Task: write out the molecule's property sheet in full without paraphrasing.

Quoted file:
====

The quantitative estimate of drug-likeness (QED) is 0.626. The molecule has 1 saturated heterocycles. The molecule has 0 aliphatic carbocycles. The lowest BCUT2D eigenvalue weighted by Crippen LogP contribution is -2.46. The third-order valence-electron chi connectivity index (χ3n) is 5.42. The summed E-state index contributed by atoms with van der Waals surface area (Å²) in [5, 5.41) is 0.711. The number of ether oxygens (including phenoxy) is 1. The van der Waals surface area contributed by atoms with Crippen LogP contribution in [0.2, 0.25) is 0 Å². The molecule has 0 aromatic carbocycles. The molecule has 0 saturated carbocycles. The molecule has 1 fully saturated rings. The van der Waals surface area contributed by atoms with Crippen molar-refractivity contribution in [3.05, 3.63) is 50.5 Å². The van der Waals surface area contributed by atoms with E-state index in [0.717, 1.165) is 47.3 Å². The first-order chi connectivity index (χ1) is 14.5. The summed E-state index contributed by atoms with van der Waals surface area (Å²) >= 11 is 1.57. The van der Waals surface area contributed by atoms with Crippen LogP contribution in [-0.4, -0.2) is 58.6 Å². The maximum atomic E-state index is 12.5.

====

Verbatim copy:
The quantitative estimate of drug-likeness (QED) is 0.626. The molecule has 1 saturated heterocycles. The molecule has 0 aliphatic carbocycles. The lowest BCUT2D eigenvalue weighted by Crippen LogP contribution is -2.46. The third-order valence-electron chi connectivity index (χ3n) is 5.42. The summed E-state index contributed by atoms with van der Waals surface area (Å²) in [5, 5.41) is 0.711. The number of ether oxygens (including phenoxy) is 1. The van der Waals surface area contributed by atoms with Crippen LogP contribution in [0.2, 0.25) is 0 Å². The molecule has 0 aromatic carbocycles. The molecule has 0 saturated carbocycles. The molecule has 1 fully saturated rings. The van der Waals surface area contributed by atoms with Crippen molar-refractivity contribution in [3.05, 3.63) is 50.5 Å². The van der Waals surface area contributed by atoms with E-state index in [0.717, 1.165) is 47.3 Å². The first-order chi connectivity index (χ1) is 14.5. The summed E-state index contributed by atoms with van der Waals surface area (Å²) >= 11 is 1.57. The van der Waals surface area contributed by atoms with Crippen LogP contribution in [-0.4, -0.2) is 58.6 Å². The maximum atomic E-state index is 12.5.